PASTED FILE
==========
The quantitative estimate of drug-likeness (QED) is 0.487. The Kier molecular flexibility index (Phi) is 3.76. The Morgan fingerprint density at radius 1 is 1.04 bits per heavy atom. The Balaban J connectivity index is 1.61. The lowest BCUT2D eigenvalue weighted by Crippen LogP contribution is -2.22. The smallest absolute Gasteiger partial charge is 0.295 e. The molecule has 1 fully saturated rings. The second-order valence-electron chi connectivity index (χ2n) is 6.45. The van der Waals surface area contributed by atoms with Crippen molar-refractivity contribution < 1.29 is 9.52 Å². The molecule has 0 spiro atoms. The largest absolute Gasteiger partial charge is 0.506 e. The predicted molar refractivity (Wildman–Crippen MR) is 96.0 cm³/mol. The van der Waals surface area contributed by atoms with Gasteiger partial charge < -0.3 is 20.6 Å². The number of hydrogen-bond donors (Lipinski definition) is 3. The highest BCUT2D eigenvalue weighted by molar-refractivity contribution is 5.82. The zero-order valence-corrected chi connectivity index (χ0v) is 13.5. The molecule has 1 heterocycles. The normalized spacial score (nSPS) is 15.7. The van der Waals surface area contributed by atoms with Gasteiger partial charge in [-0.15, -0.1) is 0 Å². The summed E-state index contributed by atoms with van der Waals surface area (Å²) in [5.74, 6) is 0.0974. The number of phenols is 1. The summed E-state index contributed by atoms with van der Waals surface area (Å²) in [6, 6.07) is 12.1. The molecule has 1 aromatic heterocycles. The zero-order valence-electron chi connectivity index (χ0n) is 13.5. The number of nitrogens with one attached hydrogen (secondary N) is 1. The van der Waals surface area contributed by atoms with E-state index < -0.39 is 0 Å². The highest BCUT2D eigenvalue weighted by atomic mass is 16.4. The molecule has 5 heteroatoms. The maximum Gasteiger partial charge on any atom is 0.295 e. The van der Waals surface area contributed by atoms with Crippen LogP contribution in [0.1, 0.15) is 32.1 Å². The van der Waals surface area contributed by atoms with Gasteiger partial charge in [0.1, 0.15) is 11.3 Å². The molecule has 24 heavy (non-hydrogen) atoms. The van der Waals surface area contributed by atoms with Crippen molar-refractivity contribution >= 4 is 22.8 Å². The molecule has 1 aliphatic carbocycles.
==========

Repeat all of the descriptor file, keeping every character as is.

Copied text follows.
The quantitative estimate of drug-likeness (QED) is 0.487. The Kier molecular flexibility index (Phi) is 3.76. The Morgan fingerprint density at radius 1 is 1.04 bits per heavy atom. The Balaban J connectivity index is 1.61. The lowest BCUT2D eigenvalue weighted by Crippen LogP contribution is -2.22. The smallest absolute Gasteiger partial charge is 0.295 e. The molecule has 1 fully saturated rings. The second-order valence-electron chi connectivity index (χ2n) is 6.45. The van der Waals surface area contributed by atoms with Crippen molar-refractivity contribution < 1.29 is 9.52 Å². The molecule has 0 spiro atoms. The largest absolute Gasteiger partial charge is 0.506 e. The predicted molar refractivity (Wildman–Crippen MR) is 96.0 cm³/mol. The van der Waals surface area contributed by atoms with Gasteiger partial charge < -0.3 is 20.6 Å². The number of hydrogen-bond donors (Lipinski definition) is 3. The highest BCUT2D eigenvalue weighted by molar-refractivity contribution is 5.82. The zero-order valence-corrected chi connectivity index (χ0v) is 13.5. The molecule has 1 heterocycles. The normalized spacial score (nSPS) is 15.7. The van der Waals surface area contributed by atoms with Gasteiger partial charge in [-0.15, -0.1) is 0 Å². The summed E-state index contributed by atoms with van der Waals surface area (Å²) in [5.74, 6) is 0.0974. The number of phenols is 1. The summed E-state index contributed by atoms with van der Waals surface area (Å²) in [6, 6.07) is 12.1. The molecule has 1 aromatic heterocycles. The zero-order valence-electron chi connectivity index (χ0n) is 13.5. The number of nitrogens with one attached hydrogen (secondary N) is 1. The van der Waals surface area contributed by atoms with E-state index < -0.39 is 0 Å². The highest BCUT2D eigenvalue weighted by atomic mass is 16.4. The molecule has 5 heteroatoms. The maximum Gasteiger partial charge on any atom is 0.295 e. The van der Waals surface area contributed by atoms with Crippen LogP contribution in [0.1, 0.15) is 32.1 Å². The van der Waals surface area contributed by atoms with Gasteiger partial charge in [0.1, 0.15) is 11.3 Å². The molecule has 24 heavy (non-hydrogen) atoms. The van der Waals surface area contributed by atoms with Crippen molar-refractivity contribution >= 4 is 22.8 Å². The molecule has 1 aliphatic carbocycles.